Manipuri Language, the mother tongue of the Meiteis, is one of the most dynamic languages, ever evolving with the passage of time and change. Like its speakers, the language also went through the rigorous process of ethnic amalgamation and cultural assimilation which continued till late 18th century. According to the ancient records, seven major clans with established principalities struggled for power and supremacy in the fertile Manipur valley, for many centuries. The Mangangs otherwise known as Ningthoujas emerged victorious in the first century A.D. And they began forging a larger and composite Meitei identity through a long and complex historical process. Many tribal elements from the hills and many streams of migrating people naturally became a part of the cultural melting pot. Non-Mongoloid peoples from the Indian subcontinent, mainly Brahmins and Muslims, also started migrating in the 16th century to Manipur. They were subsequently assimilated into a larger Manipuri society. Under the impact of these migrations, a pluralistic society and polity emerged. A closer look into Manipuri language will reveal the essence of a pluralistic society and of an accommodative language, able to absorb foreign words in its vocabulary. In its effort to integrate newer groups into the larger Meitei identity, necessary changes were also incorporated into the Manipuri language. This perhaps explains the vibrancy of Manipuri language. A living and dynamic language has to be necessarily accommodative. English language is one such language. It had been able to withstand the test of time and change, while having the ability to absorb external influences or adhering to requirements of furthering its interests worldwide. As the saying goes, the sun never sets in the British Empire. Despite the entry of many foreign words, it has been able to maintain its distinct identity. This is because of the resilience and accommodative capability of the language.
Manipuri language has also some of these basic traits and characteristics of a dynamic language. Some extremist elements or revivalists object to the inclusion of foreign words in the Manipuri vocabulary. They shout from the rooftops the negative impact of sanskritization of Manipuri culture and language. They seek revival of ancient vocabulary or venture into word coinage, while refusing to understand the dynamics of a living language. On the other hand, there are conservative scholars who were nurtured in ‘sanskritized’ traditions and culture. They are obsessed with the sanskritized words or words of Bengali origin incorporated into the Manipuri language. A stark example of that is the Manipuri Sahitya Parishad. The Parishad, supposed to be the principal stakeholder in the development of Manipuri language, refuses to extricate itself from its cocoon.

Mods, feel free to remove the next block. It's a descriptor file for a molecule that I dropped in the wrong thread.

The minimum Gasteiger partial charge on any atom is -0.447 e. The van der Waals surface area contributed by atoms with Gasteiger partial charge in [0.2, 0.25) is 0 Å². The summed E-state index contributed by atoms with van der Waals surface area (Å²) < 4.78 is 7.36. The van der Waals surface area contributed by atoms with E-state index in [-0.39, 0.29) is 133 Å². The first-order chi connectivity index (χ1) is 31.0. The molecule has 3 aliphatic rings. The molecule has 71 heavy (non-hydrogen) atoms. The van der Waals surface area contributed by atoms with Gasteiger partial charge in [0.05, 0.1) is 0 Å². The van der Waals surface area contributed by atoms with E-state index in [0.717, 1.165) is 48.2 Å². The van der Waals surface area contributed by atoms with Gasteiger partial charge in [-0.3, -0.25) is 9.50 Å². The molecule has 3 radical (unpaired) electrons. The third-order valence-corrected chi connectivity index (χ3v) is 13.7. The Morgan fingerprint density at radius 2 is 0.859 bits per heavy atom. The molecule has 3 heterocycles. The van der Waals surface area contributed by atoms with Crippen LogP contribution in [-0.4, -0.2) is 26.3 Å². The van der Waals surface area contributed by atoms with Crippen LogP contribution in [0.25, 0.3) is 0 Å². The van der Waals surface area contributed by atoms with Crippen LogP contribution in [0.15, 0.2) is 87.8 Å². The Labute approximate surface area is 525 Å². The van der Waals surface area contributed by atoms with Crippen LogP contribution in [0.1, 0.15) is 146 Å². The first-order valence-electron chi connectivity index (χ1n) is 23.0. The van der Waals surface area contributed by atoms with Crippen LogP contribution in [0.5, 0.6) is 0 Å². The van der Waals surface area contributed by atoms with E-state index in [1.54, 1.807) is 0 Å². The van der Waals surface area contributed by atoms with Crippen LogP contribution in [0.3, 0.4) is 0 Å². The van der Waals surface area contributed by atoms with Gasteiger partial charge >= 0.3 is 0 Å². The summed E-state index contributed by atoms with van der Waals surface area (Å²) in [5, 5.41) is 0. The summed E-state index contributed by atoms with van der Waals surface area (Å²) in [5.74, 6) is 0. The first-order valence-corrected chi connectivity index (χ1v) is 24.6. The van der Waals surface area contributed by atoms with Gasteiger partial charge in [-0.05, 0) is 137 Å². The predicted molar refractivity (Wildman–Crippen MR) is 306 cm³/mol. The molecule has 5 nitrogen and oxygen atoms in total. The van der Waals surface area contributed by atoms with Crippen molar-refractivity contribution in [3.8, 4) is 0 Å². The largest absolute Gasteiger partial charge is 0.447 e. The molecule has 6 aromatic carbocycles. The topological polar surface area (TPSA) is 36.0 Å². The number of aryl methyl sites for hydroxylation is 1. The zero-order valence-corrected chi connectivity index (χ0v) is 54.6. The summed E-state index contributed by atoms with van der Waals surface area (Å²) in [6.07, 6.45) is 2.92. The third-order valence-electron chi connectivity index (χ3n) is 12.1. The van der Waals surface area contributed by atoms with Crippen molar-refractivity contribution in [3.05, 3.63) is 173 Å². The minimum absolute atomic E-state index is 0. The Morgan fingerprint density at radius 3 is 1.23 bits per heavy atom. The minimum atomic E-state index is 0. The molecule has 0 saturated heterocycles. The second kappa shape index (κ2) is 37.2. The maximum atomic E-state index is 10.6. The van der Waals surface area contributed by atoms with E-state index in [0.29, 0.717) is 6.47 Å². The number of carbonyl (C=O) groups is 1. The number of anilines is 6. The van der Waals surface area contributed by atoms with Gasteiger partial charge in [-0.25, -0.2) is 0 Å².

The demand for establishing a separate Directorate of Manipuri Language on International Mother Language Day is justified. However, the development and evolution of a language cannot be left alone to a government department or directorate. Different stakeholders like the Parishad and Manipur University has to be involved in the process. Their commitment and openness is necessary. A lamentation of a Manipuri scholar is that, since the inclusion of Manipuri Language in the Eight Schedule of the Indian Constitution only two things has been implemented by the state. One is the establishment of Language Cell in the Education Directorate and another is the institution of a literary award which carries rupees one lakh. Yet, the question is, what has Manipuri Sahitya Parishad contributed towards development of Manipuri language? It has been consistently receiving yearly grants from the state. What has it done to promote Manipuri language despite instituting literary awards every year? Is it turning into some kind of mutual admiration society instead of pursuing its avowed objectives?